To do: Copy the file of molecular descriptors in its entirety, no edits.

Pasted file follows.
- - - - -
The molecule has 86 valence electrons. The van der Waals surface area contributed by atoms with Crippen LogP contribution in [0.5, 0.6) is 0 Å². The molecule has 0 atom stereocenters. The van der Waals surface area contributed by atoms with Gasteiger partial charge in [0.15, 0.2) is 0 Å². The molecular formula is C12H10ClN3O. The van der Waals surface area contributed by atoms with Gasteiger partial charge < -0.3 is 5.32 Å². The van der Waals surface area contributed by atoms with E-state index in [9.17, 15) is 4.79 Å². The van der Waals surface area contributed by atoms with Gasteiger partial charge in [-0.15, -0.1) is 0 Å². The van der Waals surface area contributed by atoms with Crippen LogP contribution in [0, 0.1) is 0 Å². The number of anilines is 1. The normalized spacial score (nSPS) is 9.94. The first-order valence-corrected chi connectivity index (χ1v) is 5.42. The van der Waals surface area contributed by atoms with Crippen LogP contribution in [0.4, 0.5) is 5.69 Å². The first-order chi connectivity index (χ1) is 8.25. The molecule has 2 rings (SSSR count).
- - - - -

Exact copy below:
The molecule has 86 valence electrons. The van der Waals surface area contributed by atoms with Crippen LogP contribution in [0.5, 0.6) is 0 Å². The molecule has 0 atom stereocenters. The van der Waals surface area contributed by atoms with Gasteiger partial charge in [0.15, 0.2) is 0 Å². The molecular formula is C12H10ClN3O. The van der Waals surface area contributed by atoms with Gasteiger partial charge < -0.3 is 5.32 Å². The van der Waals surface area contributed by atoms with E-state index in [9.17, 15) is 4.79 Å². The van der Waals surface area contributed by atoms with Gasteiger partial charge in [-0.15, -0.1) is 0 Å². The van der Waals surface area contributed by atoms with Crippen LogP contribution in [0, 0.1) is 0 Å². The number of anilines is 1. The normalized spacial score (nSPS) is 9.94. The first-order valence-corrected chi connectivity index (χ1v) is 5.42. The van der Waals surface area contributed by atoms with Crippen LogP contribution in [0.4, 0.5) is 5.69 Å². The first-order chi connectivity index (χ1) is 8.25. The molecule has 2 rings (SSSR count).